python3 ok -q tax --local

Question 2: Shopping - Cart Sum

def cartSum(shopping_cart):
    Sums a shopping cart

    >>> fruitCart = [("apple", 0.5, 3), ("banana", 0.25, 4)]
    >>> taxedFruit = tax(fruitCart, 10)
    >>> cartSum(taxedFruit)
    >>> calCart = [("oski", 1000, 1), ("go", 1, 2), ("bears", 3.5, 2)]
    >>> taxedCal = tax(calCart, 100)
    >>> cartSum(taxedCal)
"*** YOUR CODE HERE ***" return ______
return sum([price*quantity for (name, price, quantity) in shopping_cart])

Use OK to test your code:

python3 ok -q cartSum --local


You can review the syntax and behavior of if statements in Section 1.5.4 of Composing Programs.

The conditional statement is a statement, not an expression; it does not return a value. The if-expression (or predicate) is evaluated first, before any other part of the statement, to determine whether to evaluate an arm. If the if-expression evaluates to a True value then the statement(s) following the : is evaluate. Otherwise, the else arm is evaluated, if present. Multiple predicates can be chained together with elif. They are evaluated sequentially. Often conditionals are often used along with return statements in functions. For example, in some census data you see in c8 you might want to decode the gender code.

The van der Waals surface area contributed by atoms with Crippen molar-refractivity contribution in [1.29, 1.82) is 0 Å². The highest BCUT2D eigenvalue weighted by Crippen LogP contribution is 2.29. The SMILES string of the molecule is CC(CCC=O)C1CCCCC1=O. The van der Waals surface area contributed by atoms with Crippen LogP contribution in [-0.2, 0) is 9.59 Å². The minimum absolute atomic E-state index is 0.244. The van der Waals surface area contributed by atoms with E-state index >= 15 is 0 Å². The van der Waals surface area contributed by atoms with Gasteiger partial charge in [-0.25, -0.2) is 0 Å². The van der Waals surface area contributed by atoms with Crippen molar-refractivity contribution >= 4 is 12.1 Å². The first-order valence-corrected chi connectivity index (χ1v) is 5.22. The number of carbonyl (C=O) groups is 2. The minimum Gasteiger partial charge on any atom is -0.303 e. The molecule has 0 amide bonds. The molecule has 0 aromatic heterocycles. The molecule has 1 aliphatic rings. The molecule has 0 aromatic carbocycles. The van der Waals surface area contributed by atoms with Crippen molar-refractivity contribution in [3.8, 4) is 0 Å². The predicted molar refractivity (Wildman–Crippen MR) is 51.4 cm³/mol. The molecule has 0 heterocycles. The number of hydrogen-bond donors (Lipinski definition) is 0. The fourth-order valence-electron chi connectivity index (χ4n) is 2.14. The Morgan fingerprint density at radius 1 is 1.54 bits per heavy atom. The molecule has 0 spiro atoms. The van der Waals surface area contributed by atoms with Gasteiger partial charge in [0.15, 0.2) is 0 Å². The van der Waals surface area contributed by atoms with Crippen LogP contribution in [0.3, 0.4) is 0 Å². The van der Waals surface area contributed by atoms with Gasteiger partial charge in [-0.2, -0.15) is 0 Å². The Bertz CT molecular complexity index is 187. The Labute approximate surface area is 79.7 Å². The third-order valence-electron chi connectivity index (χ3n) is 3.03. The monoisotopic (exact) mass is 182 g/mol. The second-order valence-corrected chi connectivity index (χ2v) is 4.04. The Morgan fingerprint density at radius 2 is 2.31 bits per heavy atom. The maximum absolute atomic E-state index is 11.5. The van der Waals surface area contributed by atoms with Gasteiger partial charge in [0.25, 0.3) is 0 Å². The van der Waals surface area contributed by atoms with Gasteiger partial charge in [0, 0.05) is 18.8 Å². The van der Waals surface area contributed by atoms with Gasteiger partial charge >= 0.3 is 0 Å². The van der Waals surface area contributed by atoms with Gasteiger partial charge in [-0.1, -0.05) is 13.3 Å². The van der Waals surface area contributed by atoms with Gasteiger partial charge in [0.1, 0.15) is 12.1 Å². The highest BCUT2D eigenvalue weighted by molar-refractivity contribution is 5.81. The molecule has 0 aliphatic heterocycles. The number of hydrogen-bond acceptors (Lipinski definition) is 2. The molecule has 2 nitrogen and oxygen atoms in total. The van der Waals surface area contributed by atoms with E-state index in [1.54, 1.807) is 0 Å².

def decode_gender(code):
    if (code == 0):
        return 'all'
    elif (code == 1):
        return 'male'
    elif (code == 2):
        return 'female'
        return 'unknown'

Conditionals are often used with assignment statements to simplify later expressions.

if ((year % 4) == 0) and (((year % 100) != 0) or ((year % 400) == 0)):
    year_len = 366
    year_len = 365
<do something with year_len>

Or with print statements to control output

if (scene == 'architect skit'):
    print("spam, spam, spam")
    print("nobody expects the Spanish inquisition")

Omitting the else

Consider the following function:

def abs(x):
    if x >= 0:
        return x
        return -x

It is correct to rewrite abs in the following way:

def abs(x):
    if x >= 0:
        return x
    return -x